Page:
Editor’s Note: For National Photography Month, ASMP is featuring past interviews of the legends and influencers involved in the early years of the American Society of Magazine Photographers (name changed in 1992 to the American Society of Media Photographers to reflect the diversity of member work). Our second featured interview is photojournalist Charlotte Brooks. View timeline of ASMP history.
Charlotte Brooks Bio
Cross-posted from the Library of Congress Biographical Essays
Brooks was born Charlotte Finkelstein in Brooklyn, New York, in 1918. While still a child, she made photographs and, by age twelve, had built herself a darkroom. She enjoyed expressive activities, not scripted ones. In high school, she abandoned “structured” ballet for modern dance, which allowed for more spontaneity and freedom of movement.
When Brooks graduated from the prestigious Erasmus Hall public high school in 1936, she wanted to attend a school far from home but settled for Brooklyn College due to limited family finances and her parents’ desire to keep her nearby. Trying to avoid anti-Semitism, she changed her surname to “Brooks,” which was derived from her grandmother’s maiden name Eisenbruch. Brooks benefited particularly from the sage advice and guidance provided by labor leader and economics professor Theresa Wolfson (1897-1970) and her husband, Austin Wood, who taught psychology at Brooklyn College. Brooks also continued modern dance at the college level. In 1940, she earned a B.A. degree and went on to graduate school in clinical psychology at the University of Minnesota with financial support from some of her college professors.
Brooks worked as a photojournalist for Look magazine from 1951 until 1971. As a sociologist with a camera, she liked to document changes in American life, including politics, health and science, education, families, urban and suburban issues, entertainment, racial conflicts, and women’s roles. Her biography is a story of defying the odds, because she achieved her objectives at a time when her gender, religious background, and sexual preference presented her with extra challenges.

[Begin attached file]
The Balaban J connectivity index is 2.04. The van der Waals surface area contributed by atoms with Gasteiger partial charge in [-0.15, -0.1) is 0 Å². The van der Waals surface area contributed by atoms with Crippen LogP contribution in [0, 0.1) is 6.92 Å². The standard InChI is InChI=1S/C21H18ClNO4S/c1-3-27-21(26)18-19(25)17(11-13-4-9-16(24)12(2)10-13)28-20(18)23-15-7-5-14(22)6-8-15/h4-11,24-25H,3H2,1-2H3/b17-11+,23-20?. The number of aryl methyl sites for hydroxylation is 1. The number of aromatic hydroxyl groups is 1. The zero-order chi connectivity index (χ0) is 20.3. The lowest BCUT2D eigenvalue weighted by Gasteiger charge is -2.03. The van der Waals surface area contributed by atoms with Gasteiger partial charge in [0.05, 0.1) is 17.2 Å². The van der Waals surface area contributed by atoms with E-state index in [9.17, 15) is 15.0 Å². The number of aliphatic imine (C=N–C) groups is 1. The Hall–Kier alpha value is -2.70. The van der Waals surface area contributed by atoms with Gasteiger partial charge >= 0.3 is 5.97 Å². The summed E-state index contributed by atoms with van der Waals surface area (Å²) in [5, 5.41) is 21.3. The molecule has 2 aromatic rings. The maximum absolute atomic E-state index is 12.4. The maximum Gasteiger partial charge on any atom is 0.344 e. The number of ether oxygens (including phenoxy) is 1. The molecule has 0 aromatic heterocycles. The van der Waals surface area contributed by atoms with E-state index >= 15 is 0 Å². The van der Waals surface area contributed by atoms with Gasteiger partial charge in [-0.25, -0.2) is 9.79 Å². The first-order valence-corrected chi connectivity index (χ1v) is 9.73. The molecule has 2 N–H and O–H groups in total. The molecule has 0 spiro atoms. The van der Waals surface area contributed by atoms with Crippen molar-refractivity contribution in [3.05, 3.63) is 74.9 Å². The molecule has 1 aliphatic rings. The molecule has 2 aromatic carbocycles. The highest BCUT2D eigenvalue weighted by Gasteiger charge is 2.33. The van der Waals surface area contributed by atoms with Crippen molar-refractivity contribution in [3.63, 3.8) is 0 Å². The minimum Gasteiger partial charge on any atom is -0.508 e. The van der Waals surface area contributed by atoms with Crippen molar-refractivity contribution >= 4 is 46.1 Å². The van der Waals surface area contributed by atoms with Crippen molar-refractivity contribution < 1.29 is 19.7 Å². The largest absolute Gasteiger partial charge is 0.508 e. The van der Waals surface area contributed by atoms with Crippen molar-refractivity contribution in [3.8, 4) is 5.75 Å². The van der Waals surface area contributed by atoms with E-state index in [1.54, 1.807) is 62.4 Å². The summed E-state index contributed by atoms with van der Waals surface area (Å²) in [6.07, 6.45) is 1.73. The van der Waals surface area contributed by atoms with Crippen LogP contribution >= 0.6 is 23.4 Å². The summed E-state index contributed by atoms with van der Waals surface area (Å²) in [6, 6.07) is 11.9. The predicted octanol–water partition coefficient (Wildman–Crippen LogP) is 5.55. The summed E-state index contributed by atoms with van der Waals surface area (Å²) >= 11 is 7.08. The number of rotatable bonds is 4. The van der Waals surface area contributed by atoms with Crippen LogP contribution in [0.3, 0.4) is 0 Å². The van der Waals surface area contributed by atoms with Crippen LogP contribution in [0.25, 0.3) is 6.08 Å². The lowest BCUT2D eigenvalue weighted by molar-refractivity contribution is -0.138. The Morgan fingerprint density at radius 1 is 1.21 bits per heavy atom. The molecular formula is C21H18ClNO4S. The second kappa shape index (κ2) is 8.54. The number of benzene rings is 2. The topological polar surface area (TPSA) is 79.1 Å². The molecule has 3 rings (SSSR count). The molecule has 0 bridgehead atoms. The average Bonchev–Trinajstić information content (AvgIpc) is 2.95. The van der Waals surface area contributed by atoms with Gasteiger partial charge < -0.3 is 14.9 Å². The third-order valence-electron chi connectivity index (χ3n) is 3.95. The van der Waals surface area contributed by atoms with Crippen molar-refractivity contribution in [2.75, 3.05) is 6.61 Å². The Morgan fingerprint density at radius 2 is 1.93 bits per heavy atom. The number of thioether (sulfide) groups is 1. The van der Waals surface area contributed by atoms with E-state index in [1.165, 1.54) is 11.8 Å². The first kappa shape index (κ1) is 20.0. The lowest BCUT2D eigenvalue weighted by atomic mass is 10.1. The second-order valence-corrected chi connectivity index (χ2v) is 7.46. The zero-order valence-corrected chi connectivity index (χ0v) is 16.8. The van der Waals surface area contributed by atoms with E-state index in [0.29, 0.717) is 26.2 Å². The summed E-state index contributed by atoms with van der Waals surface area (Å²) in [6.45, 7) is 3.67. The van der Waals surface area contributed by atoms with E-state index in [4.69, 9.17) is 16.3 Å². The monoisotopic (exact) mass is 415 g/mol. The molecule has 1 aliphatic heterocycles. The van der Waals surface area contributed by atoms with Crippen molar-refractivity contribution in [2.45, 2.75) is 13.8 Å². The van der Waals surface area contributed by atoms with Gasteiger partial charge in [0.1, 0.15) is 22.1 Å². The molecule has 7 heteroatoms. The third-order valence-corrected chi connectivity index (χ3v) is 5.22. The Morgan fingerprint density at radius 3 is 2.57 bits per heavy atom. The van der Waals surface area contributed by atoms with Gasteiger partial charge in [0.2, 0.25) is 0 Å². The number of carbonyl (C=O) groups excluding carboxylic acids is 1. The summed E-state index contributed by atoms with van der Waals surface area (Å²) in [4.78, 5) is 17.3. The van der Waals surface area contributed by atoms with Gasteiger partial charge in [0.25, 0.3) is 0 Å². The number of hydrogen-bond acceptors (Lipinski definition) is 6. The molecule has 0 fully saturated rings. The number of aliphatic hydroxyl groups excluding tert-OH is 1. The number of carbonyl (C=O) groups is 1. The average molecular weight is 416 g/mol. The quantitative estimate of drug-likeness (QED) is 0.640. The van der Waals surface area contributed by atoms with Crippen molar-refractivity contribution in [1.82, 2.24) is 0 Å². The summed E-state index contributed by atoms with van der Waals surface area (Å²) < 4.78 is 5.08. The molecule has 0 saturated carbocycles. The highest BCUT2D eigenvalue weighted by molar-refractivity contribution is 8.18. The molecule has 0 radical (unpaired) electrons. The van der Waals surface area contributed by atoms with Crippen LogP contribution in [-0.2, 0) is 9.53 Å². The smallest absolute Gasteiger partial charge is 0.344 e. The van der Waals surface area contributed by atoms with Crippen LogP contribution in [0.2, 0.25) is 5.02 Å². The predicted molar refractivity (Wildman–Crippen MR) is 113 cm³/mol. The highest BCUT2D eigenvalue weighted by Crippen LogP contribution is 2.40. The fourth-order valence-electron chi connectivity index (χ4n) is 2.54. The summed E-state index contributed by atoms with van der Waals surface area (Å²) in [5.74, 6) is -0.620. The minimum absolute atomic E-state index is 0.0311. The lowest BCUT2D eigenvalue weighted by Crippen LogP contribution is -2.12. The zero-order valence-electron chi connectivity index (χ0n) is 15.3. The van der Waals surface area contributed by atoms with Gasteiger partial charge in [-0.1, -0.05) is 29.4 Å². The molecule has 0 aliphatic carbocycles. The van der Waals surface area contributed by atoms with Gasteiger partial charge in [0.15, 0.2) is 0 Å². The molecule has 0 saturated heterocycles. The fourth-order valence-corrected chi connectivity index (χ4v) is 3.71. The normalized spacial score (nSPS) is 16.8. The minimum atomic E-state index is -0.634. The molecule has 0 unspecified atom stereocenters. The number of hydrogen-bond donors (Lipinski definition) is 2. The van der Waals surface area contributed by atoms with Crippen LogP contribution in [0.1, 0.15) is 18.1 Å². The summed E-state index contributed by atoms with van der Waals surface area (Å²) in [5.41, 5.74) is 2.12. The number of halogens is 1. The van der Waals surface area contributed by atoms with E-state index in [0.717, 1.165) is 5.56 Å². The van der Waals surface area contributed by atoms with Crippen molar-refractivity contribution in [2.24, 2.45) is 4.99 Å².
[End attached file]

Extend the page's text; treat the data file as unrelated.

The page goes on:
The only long-term woman staff photographer in the magazine’s nearly thirty-five year run, Brooks came to feel accepted as “one of the guys.” She covered the same kinds of issues as the men photographers, while most of her contemporary female colleagues were confined to soft news and the women’s pages. Taken together, her 450 photographic assignments for Look form a two-decade long sociological survey of the United States.
Charlotte Brooks passed on March 15, 2014.
ASMP: How did you first come to the ASMP?
Brooks: I don’t know how I knew about it, maybe through Arthur Rothstein (bio), maybe not. I knew that, for some time before I joined it, I was very ambivalent about joining it. I don’t know whether it was because I didn’t feel professional enough early on. I’m not much of a joiner anyhow, and I didn’t get around to joining until, as I remember, after I joined the Look magazine staff. That was in 1951.
I think I joined at that point because I felt that, the way the magazine was set up, photographers didn’t really have any rights to speak of. And there was something in the back of my head that made me feel that maybe through ASMP, the staff photographer’s lot could be improved. That’s sort of my recollection, because I know I toyed with it and rejected it for several years, until finally I decided to join.
ASMP: I noticed that in the Bulletins they talk about you in 1956.
Brooks: I was asked to run for president along around that time. But I felt it wouldn’t be right because I think there were three women in all of the Society, and it didn’t seem right to me for a woman to be heading up an organization which consisted largely of men. It’s interesting to contemplate that thought at this moment in our history.
Among other things, we worked up the first handbook of pay scale. And I think I have my old booklet that we issued. We were going to research and then continue recording information and send it out to members. I remember we put it into a loose-leaf cover so that we could do that. But that must have been maybe ’53 or ’54, somewhere in there.
ASMP: What was the organization like when you joined?
Brooks: There were some loudmouths.
ASMP: Did you feel any negative attitudes toward women photographers? Did you have any sense of that?
Brooks: I know that there was discrimination, and I know that I was getting less money at Look than the men were.
ASMP: And also within the ASMP?
Brooks: I wouldn’t say so. I have no recollection of anything of that kind, possibly because I was so involved with it.
ASMP: You really were getting less money than the men photographers?
Brooks: Sure. And there were limits as to what women photographers were considered to be capable of covering. There were actual legal limits, like a woman couldn’t get on a submarine, couldn’t photograph on a U.S. Navy vessel. I know that because I was turned down for some coverage there. And generally, the attitude was, “They can do children, education, medicine” — which is what I did a lot of. Once I did a para-rescue story, but that was only because the man who was supposed to do it couldn’t do it. But I wouldn’t say that at ASMP there was any discrimination.
Interview and transcript © 1990 by Kay Reese & Mimi Leipzig. ASMP staff edited the transcript for online presentation.